It was this environment, according to van Schaik and Michel, that led to the rise of what they call our second nature: Cultural rules, norms and practices which helped us navigate these unfamiliar, because unnatural, conditions. The Bible in general, and its ten commandments and 613 Mitzvot in particular, thus served the purpose of teaching people the do’s and don’ts of a way of living that they were not inherently used to. And, of course, they had to be transferred explicitly, via cultural evolution from one generation to the next, because biological evolution was much too slow to keep up.

The third and final nature in van Schaik and Michel’s framework is made up of another sphere of rules and norms, but such we create individually for ourselves. These are layered on top of the other two and contain our personal preferences, values, and ethics. One’s choice to live an eco-friendly life, for example, or adhering to a personal routine or workout regimen.

Of course, those three natures can, and often do, come in conflict with each other: It’s part of our instinctive first nature, for example, to crave sugary foods. It’s the rules we set for ourselves as part of our third nature that nevertheless make us not eat the whole cake at once. Exactly these types of struggle between what our first nature wants us to do what our second, cultural nature tells us is the right thing to do, and what we individually know we should do, that create stressful cognitive dissonance and which requires willpower to overcome.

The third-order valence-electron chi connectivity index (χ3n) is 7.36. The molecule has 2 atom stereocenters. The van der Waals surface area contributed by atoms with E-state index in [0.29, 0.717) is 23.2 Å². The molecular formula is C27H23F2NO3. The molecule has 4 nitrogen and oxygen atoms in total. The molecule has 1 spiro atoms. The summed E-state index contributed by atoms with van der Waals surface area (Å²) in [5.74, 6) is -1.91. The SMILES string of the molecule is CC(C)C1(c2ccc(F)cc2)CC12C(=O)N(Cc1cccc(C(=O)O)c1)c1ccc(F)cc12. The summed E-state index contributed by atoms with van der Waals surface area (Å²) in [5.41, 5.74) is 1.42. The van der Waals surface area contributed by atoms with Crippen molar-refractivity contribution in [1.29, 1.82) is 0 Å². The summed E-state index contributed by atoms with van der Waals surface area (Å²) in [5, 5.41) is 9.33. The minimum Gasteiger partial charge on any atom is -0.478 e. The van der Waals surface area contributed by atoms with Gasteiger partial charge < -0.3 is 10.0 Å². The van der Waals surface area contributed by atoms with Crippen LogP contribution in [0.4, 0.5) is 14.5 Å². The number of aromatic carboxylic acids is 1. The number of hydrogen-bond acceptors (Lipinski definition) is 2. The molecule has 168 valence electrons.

And here’s where the circle between altruistic and self-serving behavior closes: It’s a core part of our first nature to want to help each other out. It’s in our genes. It’s what made this species survive and thrive for at least a hundred thousand years. But culturally and individually, we’ve learned to suppress that desire, and often for good reason: In this day and age, it’s not just the problems of the 50 or so people in my immediate surrounding that I’m exposed to, but the suffering of millions of people all over the planet. If I were to want to help everyone who is in trouble all of the time, I would tear myself apart. We have learned, culturally and individually, to deal with this evolutionary mismatch by telling ourselves something along the lines of “there is nothing we can do” or “somebody else will take care of it”—despite feeling a small tinge of a troubled conscience provided by our first nature every now and again.

But when an unexpected or enormous disaster strikes, be that in the form of an earthquake, a hurricane, a war, or a pandemic, our natural tendency to want to provide help for those in need can erupt very suddenly. This force—literally, a force of nature—is what made me reach of my phone in 2020. It’s what drives people to collect donations, to organize aid stations, to give to charities, or to try to help in a million other ways.

Human beings, as Rutger Bregman argues, really are kind by nature. And it’s actually quite wonderful to observe how time and time again, this kindness manages to shatter the thin layer of individualistic selfishness that’s created by cultural evolution. It’s nice to know that, if bad comes to worse, we’re ready to be there for one another. Still, I find it baffling that it took me a pandemic, and a lot of reading and reflection, to reach that conclusion myself.